You know that the primitive man lacks power of application. Spurred by hunger, by danger or revenge he can exert himself energetically for a time, but his energy is spasmodic. Monotonous daily toil is impossible to him. It is otherwise with the more developed man. The stern discipline of social life has gradually increased the aptitude for persistent industry; until among us, and still more among you, work has become with many a passion. This contrast of nature is another aspect. The savage thinks only of present satisfactions and leaves future satisfactions uncared for. Contrariwise the American, eagerly pursuing a future good almost ignores what good the passing day offers him; and when the future good is gained, he neglects that while striving for some still remoter good.

What I have seen and heard during my stay among you has forced on me the belief that this slow change from habitual inertness to persistent activity has reached an extreme from which there must begin a counter-change-a reaction. Everywhere I have been struck with the number of faces

which told in strong lines of the burdens that had to be borne. I have been struck, too, with the large proportion of gray-haired men; and inquiries have brought out the fact that with you the hair commonly begins to turn some ten years earlier than with us. Moreover, in every circle I have met men who had themselves suffered from nervous collapse due to the stress of business, or named friends who had either killed themselves by overwork or had been permanently incapacitated or had wasted long periods in endeavors to recover health. I do but echo the opinion of all the observant persons I have spoken to that immense injury is being done by this high-pressure life-the physique is being undermined. That subtle thinker and poet whom you have lately had to mourn-Emerson,-says in his " Essay on the Gentleman," that the first requisite is that he shall be a good animal. The requisite is a general one-it extends to man, the father, the citizen. We hear a great deal about the "vile body"; and many are encouraged by the phrase to transgress the laws of health. But Nature quietly suppresses those who treat thus disrespectfully one of her highest products and leaves the world to be peopled by the descendants of those who are not so foolish.

Beyond these immediate mischiefs, there are remoter mischiefs. Exclusive devotion to work has the result that amusements cease to please; and when relaxation becomes imperative, life becomes dreary from lack of its sole interest the interest in business. The remark current in England that when the American travels, his aim is to do the greatest amount of sight-seeing in the shortest time, I find current here also; it is recognized that the satisfaction of getting on devours nearly all other satisfactions. When recently at Niagara, which gave us a whole week's pleasure, I learned from the landlord of the hotel that most Americans come one day and go away the next. Old Froissart, who said of the English of his day that " they take their pleasures sadly after their fashion," would doubtless, if he lived now, say of the Americans that "they take their pleasures hurriedly after their fashion." In large measure with us, and still more with you, there is not that abandonment to the moment which is requisite for full enjoyment; and this abandonment is prevented by the ever-present sense of mul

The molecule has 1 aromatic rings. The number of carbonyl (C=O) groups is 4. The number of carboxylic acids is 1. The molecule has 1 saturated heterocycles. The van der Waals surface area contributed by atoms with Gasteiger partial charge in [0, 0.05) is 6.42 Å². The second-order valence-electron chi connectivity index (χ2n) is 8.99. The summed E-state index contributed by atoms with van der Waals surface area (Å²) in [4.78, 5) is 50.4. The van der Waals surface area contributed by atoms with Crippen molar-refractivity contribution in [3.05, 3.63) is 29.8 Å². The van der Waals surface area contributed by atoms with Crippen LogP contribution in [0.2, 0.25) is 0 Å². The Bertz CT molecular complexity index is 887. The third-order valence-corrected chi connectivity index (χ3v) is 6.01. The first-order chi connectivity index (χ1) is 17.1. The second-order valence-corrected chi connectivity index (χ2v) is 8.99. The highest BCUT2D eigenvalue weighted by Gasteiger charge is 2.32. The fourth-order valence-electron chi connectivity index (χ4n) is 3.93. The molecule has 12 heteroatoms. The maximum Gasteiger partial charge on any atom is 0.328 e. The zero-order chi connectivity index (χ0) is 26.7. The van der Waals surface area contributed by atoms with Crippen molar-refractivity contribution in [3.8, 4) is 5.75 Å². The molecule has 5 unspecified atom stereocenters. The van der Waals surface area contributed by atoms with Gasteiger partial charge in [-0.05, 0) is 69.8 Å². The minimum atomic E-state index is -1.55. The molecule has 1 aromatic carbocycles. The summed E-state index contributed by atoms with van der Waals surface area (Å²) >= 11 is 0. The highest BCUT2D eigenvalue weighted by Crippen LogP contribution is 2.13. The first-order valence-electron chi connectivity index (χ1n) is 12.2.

titudinous responsibilities. So that beyond the serious physical mischief caused by overwork, there is the further mischief that it destroys what value there would otherwise be in the leisure part of life. Nor do the evils end here. There is the injury to posterity. Damaged constitutions reappear in their children and entail on them far more of ill than great fortunes yield them of good. When life has been duly rationalized by science, it will be seen that among a man's duties the care of the body is imperative not only out of regard for personal welfare, but also out of regard for descendants. His constitution will be considered as an entailed estate which he ought to pass on uninjured if not improved to those who follow; and it will be held that millions bequeathed by him will not compensate for feeble health and decreased ability to enjoy life.

Once more, there is the injury to fellow-citizens taking the shape of undue regard of competitors. I hear that a great trader among you deliberately endeavored to crush out everyone whose business competed with his own; and manifestly the man who, making himself a slave to accumulation, absorbs an inordinate share of the trade or profession he is engaged in, makes life harder for all others engaged in it and excludes from it many who might otherwise gain competencies. Thus, besides the egoistic motive, there are two altruistic motives which should deter from this excess in work.

The truth is there needs a revised ideal of life. Look back through the past, or look abroad through the present, and we find that the ideal of life is variable and depends on social conditions. Everyone knows that to be a successful warrior was the highest aim among all ancient peoples of note, as it is still among many barbarous peoples. When we remember that in the Norseman's heaven, the time was to be passed in daily battles with magical healing of wounds, we see how deeply rooted may become the conception that fighting is man's proper business and that industry is fit only for slaves and people of low degree. That is to say, when the chronic struggles of races necessitate perpetual wars there is evolved an ideal of life adapted to the requirements. We have changed all that in modern civilized societies, especially in England and still more in America. With the decline